The Doctor’s Opinion

June 16, 2021

By Andy F

Categories: AA literature

A newcomer’s reaction

I went to my first AA meeting in May 1984. It took several weeks for the alcoholic fog to clear. I was happy to be in AA and to have found like-minded people. I felt an immediate sense of belonging amongst fellow alcoholics.

However, I didn’t much like AA’s basic recovery text, known as the Big Book. I found its generally old-fashioned use of English off putting; also, seeing words like “thee” and “thou” in the text was way too Biblical for my taste. It stirred up all my old prejudice about religion.

My dislike of the AA literature was reinforced by frequent references to God and a Higher Power. I saw that a doctor’s opinion appeared as an introduction to the Big Book’s plan of recovery. Given the religious nature of the text that followed it, it seemed oddly out of place, and I didn’t bother to even read it.

Several years into my recovery, I eventually learned who Dr. Silkworth was and how he had become familiar with the early work of the founders of AA. He was the chief physician at a prominent hospital in NY. The hospital specialized in the treatment of addiction to alcohol and drugs. When asked to write a letter of support regarding AA’s work in sobering up alcoholics; he made this statement:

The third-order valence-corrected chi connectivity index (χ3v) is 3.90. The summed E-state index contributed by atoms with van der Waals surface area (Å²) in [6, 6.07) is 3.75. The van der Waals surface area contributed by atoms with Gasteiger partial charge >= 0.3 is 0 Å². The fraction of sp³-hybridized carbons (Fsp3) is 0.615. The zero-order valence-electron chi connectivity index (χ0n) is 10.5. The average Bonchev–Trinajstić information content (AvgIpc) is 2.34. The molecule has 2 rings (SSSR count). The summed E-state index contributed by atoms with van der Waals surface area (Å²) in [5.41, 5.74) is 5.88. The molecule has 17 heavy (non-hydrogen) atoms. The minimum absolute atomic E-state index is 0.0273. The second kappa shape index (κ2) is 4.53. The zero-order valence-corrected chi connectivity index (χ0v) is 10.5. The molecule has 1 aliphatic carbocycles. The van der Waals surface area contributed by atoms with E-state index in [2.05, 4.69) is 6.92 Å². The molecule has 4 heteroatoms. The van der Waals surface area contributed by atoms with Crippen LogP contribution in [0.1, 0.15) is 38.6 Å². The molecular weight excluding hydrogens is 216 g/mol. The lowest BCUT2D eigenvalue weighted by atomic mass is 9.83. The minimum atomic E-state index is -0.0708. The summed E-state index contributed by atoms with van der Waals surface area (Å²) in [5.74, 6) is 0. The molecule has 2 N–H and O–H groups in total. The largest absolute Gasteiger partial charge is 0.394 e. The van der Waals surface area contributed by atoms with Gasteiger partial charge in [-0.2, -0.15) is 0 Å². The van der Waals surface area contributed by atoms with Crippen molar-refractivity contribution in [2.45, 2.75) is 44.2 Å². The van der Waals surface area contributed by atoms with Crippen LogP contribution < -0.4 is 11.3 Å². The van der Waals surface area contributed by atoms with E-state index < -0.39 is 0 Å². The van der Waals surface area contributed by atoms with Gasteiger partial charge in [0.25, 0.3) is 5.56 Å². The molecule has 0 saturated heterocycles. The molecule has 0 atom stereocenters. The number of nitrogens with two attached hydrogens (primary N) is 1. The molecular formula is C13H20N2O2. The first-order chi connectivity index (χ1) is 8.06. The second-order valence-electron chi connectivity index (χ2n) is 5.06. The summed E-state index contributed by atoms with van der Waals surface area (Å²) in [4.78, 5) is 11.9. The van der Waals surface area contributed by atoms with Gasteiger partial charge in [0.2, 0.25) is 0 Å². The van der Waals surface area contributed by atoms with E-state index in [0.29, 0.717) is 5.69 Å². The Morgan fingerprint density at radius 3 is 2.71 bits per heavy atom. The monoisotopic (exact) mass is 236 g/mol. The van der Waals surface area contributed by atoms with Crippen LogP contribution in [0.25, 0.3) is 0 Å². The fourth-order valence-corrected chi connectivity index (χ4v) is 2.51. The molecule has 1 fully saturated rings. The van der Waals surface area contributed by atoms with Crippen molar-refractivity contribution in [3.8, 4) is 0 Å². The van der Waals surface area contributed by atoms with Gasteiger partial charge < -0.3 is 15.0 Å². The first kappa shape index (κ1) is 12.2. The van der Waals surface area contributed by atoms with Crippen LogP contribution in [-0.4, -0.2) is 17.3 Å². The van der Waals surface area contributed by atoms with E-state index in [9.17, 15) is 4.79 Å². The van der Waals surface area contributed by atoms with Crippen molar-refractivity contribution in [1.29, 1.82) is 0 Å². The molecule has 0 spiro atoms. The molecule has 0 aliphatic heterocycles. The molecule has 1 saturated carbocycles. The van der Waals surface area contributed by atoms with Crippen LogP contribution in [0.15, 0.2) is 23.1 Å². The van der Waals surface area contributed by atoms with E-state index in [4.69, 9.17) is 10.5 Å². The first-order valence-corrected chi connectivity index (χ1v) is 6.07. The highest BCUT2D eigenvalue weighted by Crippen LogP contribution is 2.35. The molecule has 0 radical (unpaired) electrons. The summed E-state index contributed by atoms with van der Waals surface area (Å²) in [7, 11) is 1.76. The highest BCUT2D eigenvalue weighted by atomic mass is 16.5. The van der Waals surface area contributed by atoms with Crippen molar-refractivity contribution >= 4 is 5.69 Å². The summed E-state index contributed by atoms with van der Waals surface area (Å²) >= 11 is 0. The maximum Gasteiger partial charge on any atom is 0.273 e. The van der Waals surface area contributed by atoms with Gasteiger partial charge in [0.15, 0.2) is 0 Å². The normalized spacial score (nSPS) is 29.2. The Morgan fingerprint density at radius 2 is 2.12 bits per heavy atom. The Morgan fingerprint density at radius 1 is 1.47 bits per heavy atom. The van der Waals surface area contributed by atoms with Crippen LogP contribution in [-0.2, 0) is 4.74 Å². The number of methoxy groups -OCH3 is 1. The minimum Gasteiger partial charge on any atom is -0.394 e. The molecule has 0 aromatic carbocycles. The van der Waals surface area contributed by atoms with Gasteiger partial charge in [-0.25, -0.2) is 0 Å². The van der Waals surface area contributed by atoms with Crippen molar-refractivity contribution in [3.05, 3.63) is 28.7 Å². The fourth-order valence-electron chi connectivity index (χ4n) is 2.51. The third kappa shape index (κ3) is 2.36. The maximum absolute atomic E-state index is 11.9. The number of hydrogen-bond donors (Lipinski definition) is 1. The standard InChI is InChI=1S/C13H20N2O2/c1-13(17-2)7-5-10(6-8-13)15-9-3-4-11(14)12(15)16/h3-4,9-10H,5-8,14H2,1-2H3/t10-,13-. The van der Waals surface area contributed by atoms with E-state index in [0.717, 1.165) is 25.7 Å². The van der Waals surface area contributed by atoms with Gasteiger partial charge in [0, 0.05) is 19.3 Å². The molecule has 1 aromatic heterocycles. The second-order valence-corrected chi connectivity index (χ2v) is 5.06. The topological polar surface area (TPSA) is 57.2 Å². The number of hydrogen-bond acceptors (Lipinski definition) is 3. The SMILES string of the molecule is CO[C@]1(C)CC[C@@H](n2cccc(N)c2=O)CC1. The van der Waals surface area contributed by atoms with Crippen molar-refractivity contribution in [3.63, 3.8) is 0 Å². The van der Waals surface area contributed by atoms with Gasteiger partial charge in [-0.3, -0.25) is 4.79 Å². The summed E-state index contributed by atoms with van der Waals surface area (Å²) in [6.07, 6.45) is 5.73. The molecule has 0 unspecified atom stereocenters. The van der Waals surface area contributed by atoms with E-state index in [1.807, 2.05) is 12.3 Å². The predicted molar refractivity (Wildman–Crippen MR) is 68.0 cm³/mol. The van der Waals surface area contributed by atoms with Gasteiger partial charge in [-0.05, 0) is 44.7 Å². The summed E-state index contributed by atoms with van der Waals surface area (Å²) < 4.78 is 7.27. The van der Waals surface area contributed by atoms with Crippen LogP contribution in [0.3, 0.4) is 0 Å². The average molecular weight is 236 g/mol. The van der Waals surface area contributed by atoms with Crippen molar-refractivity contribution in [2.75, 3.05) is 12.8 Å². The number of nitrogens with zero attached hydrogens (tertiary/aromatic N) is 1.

How Dr Silkworth saw the rehabilitation of alcoholics

“We doctors have realized for a long time that some form of moral psychology was of urgent importance to alcoholics, but its application presented difficulties beyond our conception. What with our ultra-modern standards, our scientific approach to everything, we are perhaps not well equipped to apply the powers of good that lie outside our synthetic knowledge” *

“The Doctor’s Opinion”, Big Book, p.3, First Edition

In my early years in AA, I had little interest in the Big Book. Instead, I went into therapy and stayed sober on meetings alone. In my mind, therapy was a much more appropriate intervention. I had serious issues from my childhood. I was convinced that only professionally trained therapists were competent enough to help me.

AA – An Attitude Adjustment

After many years of relapse in AA, I eventually had to reconsider my attitude to the program and the literature. Ten years of therapy, in addition to attending regular AA meetings, hadn’t worked to keep me sober. I was unlikely to survive another relapse.

“We saw that we had to reconsider or die”

(12&12, Step Two, p.30)

I arrived at the ego-deflating admission that I couldn’t stay sober doing it my way. My choice had been to limit my recovery in AA by just going to meetings. This clearly wasn’t enough to help me to stay sober and get well.

I received the Gift Of Desperation (an acronym for GOD) and became teachable for the first time in my life. I honestly admitted the truth of the following statement from the chapter on Step One in the 12&12:

……….”Then, and only then, do we become as open-minded to conviction and willing to listen as the dying can be”